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The Critical Canon, 1985-2005

When I started graduate school in English back in the early-80s, certain essays of criticism written in the preceding 20 or so years were considered essential reading. I mean works that involved some degree of concrete analysis, not just theory and philosophy, and served as models for students hoping to enter the profession. Even if the essays covered works outside your field, you had to digest them. They charted the direction of interpretation, so to speak, and marked advances in critical thought. I’m sure every department in the country had its variations, but I bet that the following pieces were common to many of them:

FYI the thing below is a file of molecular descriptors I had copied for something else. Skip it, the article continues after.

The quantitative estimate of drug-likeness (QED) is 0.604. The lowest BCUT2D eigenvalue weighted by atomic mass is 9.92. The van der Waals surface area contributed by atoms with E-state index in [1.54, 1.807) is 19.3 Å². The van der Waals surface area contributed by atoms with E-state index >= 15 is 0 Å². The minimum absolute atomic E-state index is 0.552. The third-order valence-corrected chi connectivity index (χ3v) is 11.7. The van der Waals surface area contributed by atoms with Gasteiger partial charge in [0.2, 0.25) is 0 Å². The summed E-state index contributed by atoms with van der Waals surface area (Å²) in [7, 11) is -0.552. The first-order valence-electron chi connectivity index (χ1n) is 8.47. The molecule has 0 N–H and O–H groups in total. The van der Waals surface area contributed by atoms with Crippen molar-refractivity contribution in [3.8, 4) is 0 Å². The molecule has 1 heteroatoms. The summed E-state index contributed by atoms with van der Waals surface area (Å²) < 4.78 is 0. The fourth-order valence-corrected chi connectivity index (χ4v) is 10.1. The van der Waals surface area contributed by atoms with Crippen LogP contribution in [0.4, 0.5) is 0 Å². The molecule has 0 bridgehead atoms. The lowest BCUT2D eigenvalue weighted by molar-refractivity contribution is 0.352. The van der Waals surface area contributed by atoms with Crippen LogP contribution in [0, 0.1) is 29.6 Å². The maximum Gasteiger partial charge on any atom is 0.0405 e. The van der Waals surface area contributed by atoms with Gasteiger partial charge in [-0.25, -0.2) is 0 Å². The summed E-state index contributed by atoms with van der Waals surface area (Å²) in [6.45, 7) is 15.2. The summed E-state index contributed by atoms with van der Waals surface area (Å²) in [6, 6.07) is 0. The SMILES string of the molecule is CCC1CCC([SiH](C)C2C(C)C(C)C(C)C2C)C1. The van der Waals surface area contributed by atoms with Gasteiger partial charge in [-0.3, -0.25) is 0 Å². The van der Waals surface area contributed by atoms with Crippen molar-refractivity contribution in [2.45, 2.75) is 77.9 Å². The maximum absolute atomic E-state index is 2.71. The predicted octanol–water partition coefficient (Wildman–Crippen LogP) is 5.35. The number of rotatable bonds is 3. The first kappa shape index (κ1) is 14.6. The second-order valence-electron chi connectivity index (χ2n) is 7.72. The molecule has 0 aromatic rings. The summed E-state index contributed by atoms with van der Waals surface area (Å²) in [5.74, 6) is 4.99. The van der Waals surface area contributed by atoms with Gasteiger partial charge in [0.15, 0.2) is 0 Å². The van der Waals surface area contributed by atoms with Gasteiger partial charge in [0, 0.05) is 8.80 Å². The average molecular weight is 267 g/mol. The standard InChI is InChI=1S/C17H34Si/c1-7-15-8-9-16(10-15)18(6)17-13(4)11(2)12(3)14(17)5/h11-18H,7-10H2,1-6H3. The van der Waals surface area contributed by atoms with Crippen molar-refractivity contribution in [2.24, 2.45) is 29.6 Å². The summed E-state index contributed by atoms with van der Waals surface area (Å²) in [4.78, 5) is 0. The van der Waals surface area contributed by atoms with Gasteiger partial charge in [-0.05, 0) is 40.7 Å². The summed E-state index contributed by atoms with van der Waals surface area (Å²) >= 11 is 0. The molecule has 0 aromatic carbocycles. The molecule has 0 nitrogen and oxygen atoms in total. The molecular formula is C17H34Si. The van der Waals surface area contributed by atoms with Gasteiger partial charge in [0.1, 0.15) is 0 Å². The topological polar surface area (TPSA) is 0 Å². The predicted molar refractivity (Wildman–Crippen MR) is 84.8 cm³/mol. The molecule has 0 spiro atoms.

E. D. Hirsch, “Objective Interpretation”

Paul de Man, “The Rhetoric of Temporality”

Stanley Fish, “Is There a Text in This Class?”

Shoshana Felman, “Turning the Screw of Interpretation”

Annette Kolodny, “Dancing through the Minefield: Some Observations on the Theory, Practice, and Politics of Feminist Literary Criticism”

Walter Benn Michaels and Steven Knapp, “Against Theory”

Fredric Jameson, “Postmodernism, or, the Cultural Logic of Late Capitalism”

That runs up to 1984, and I wonder if commenters have thoughts about essays in criticism (not theory alone) written since then. What are the essays one has to study in order to count as a professional academic critic?

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